October 31 - November 3, 2007
Hyatt Regency Cambridge
Phillip A. Sharp, MIT Center for Cancer Research, Cambridge, MA
René Bernards, The Netherlands Cancer Institute, Amsterdam, The Netherlands
Todd R. Golub, Broad Institute of MIT and Harvard, Cambridge, MA
Non-coding RNAs have been recognized as gene-specific regulators and are similar in activity to a large number of protein transcription factors that are known to be critical in the transformation of cells to a malignant state. These RNAs can regulate every stage of gene expression: transcription, mRNA stability, and mRNA translation. Cancer cells have genetic and epigenetic changes from their normal counterparts and the role of non-coding RNAs in mediating these differences is beginning to emerge. These changes were a major focus of this conference. In addition, the use of short RNAs to identify novel cancer-relevant genes and to possibly treat cancer was discussed.
MicroRNAs are thought to regulate a quarter of all mammalian genes and alterations in their expression have been associated with the development of cancer. Mutations that have been identified to cause cancer in humans and in mouse models of human cancer have solidified the roles of microRNA in malignancy. Establishing the nature of gene regulation by microRNAs during normal development and physiology will be vital to understanding their role in cancer.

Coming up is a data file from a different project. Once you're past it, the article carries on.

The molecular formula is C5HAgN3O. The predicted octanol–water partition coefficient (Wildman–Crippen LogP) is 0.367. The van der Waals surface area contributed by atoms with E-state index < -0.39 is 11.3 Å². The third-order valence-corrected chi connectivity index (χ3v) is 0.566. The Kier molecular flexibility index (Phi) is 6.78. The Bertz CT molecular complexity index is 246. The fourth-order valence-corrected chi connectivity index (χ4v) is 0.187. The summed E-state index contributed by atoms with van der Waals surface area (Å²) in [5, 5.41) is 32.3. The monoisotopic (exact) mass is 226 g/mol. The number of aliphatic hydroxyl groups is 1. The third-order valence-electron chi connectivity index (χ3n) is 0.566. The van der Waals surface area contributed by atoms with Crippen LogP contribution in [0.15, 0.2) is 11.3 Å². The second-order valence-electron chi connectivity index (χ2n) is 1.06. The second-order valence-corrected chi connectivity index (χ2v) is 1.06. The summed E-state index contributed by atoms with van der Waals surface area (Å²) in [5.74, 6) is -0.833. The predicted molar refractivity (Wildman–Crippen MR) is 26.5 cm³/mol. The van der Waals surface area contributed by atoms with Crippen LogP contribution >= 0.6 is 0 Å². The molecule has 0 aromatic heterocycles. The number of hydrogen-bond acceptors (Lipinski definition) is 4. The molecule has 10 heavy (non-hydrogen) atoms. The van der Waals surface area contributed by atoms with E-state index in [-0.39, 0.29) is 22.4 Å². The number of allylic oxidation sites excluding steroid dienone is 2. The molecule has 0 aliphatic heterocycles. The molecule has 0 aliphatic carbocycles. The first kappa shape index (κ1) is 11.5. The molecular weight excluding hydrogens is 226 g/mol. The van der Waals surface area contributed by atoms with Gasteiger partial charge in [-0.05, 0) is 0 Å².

The roles of non-coding RNAs, other than microRNAs, in the regulation of transcription, such as epigenetic control of genes and repetitive sequences, has not been mechanistically studied in mammalian organisms as it has in many other biological systems. The discovery of new classes of non-coding RNAs may change this situation. The contexts of gene regulation by noncoding RNAs in non-human systems were discussed and provided insights into how these processes could function in human cells.
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